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Nervous EY staff await review ‘in weeks’

By Philip King | |5 minute read

The firm says it will release the findings of an independent report as employee concerns over safety increase.

The findings of a review into the suicide of an EY employee last August are due “within weeks” the firm says as staff increasingly share concerns about safety in the absence of any news.

A source told HR Leader's sister brand Accountants Daily “EY staff were quietly agitating” about the report and some “felt unsafe not knowing what had happened”.

Audit and assurance specialist Aishwarya Venkatachalam fell from an 11th floor terrace on August 27 last year following a work event and questions soon emerged about the demands placed on EY staff.   


Following the death, consultancy Elizabeth Broderick & Co was commissioned to conduct an independent assessment of workplace culture at EY Oceania and staff are now becoming impatient to learn the findings.

“The review will identify what is working well, areas for improvement, and actions that EY Oceania can take to continue to promote a safe, inclusive and respectful work environment – an environment where all people are empowered to speak out if they see or experience harmful behaviour,” the Broderick website says.

The Broderick review is just one of at least three inquiries into the fatal event, including an internal review. An EY spokesperson said the firm remained committed to making the Broderick report public but had been advised not to comment in the interim.

“We’ll publish the outcomes,” said spokesperson Melanie Kent. “It’s taking some time and will be within the next few weeks.”

“The advice we’ve been given is that it’s best not to comment until we get the reports.”

“There’s been a lot of internal engagement with the Broderick review and there’s been really high engagement from our people.”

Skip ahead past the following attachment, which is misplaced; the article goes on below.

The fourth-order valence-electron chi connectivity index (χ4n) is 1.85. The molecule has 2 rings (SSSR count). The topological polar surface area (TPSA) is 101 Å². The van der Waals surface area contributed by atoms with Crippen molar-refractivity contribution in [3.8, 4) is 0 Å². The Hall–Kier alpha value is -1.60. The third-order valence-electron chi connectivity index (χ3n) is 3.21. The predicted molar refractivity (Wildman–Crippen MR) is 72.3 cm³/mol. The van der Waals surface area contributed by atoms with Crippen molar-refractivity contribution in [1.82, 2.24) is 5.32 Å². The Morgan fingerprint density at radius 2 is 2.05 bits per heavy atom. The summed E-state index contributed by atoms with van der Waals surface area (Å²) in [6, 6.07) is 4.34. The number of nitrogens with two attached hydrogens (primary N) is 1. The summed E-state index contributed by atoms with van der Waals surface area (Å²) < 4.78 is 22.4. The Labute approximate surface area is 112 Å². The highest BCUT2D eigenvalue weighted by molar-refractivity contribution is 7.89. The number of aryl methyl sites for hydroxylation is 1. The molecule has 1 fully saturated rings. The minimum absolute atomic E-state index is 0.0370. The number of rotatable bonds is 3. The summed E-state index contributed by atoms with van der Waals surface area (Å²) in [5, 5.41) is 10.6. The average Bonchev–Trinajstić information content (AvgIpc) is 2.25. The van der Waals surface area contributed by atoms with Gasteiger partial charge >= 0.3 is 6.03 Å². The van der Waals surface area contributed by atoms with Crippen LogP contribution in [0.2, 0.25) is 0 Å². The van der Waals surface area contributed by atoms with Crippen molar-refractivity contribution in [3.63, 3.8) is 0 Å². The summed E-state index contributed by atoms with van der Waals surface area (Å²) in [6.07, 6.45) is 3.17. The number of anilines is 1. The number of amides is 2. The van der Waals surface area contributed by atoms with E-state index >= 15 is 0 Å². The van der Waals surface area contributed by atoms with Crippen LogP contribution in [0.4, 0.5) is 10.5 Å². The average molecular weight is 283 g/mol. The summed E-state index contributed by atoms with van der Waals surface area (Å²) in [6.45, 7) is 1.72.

“We're really, really happy that people have been willing to share their views and their stories and their opinions. Obviously there’s been interim discussions with the people doing the reviews, but there hasn’t been anything finalised yet.”

“But certainly we have been on the record to say that we will be public when they happen.”

Ms Kent said staff had been reassured about progress.

“I think that there's been quite a lot of internal engagement in terms with staff on where the reviews are at.

“It's a really, really difficult and awkward time for everyone.

“And we are working to make sure that we get really good results, really good outcomes.

“We are working really hard to address all of the issues that have been raised and to take to make sure that we come out with something that's going to look after our people.”

The internal review included a survey asking people “about their experience working at the firm” and the spokesperson said staff safety was always a priority.

“We’re always concerned about staff safety. We will always take the safety and wellbeing of our people as an utmost priority,” the spokesperson said.

“We’ll take any expressions of concern really seriously and do our best to address them.”

The spokeswoman declined to offer any information about the conduct of the survey or internal review or whether either would be made public.

“I can only really talk specifically to the external review.”

One source said the mood at EY had also been influenced by the recent failure of plans to split the firm into separate audit and consultancy arms, with concerns that job losses would follow.

The failed project cost $US600 million and the US division, which blocked the plan, quickly announced it would slash around 3,000 jobs while the UK division put its staff on notice of cuts.

In the wake of the news, Australian lead partners were told to draw up lists of staff for “performance management” but the firm denied it had any job cut plans.

“They say no redundancies here but trust levels are pretty low given the lack of transparency,” a senior staffer said.

This article was originally published on HR Leader's sister brand Accountants Daily.